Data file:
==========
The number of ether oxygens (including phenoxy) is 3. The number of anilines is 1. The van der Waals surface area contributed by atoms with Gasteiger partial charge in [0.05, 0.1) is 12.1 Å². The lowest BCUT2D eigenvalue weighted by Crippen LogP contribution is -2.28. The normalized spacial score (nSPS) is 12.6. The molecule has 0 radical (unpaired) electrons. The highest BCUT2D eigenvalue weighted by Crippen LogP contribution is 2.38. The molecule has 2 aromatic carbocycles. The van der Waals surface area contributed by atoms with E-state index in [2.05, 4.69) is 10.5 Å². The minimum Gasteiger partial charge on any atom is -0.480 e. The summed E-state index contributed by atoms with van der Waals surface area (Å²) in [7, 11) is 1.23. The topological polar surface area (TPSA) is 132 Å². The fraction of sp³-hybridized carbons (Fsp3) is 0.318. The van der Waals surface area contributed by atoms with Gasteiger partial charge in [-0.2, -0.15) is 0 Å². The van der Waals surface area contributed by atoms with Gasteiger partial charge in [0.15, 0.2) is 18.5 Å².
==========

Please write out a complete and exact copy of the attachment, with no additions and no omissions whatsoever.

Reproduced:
The number of ether oxygens (including phenoxy) is 3. The number of anilines is 1. The van der Waals surface area contributed by atoms with Gasteiger partial charge in [0.05, 0.1) is 12.1 Å². The lowest BCUT2D eigenvalue weighted by Crippen LogP contribution is -2.28. The normalized spacial score (nSPS) is 12.6. The molecule has 0 radical (unpaired) electrons. The highest BCUT2D eigenvalue weighted by Crippen LogP contribution is 2.38. The molecule has 2 aromatic carbocycles. The van der Waals surface area contributed by atoms with E-state index in [2.05, 4.69) is 10.5 Å². The minimum Gasteiger partial charge on any atom is -0.480 e. The summed E-state index contributed by atoms with van der Waals surface area (Å²) in [7, 11) is 1.23. The topological polar surface area (TPSA) is 132 Å². The fraction of sp³-hybridized carbons (Fsp3) is 0.318. The van der Waals surface area contributed by atoms with Gasteiger partial charge in [-0.2, -0.15) is 0 Å². The van der Waals surface area contributed by atoms with Gasteiger partial charge in [0.15, 0.2) is 18.5 Å².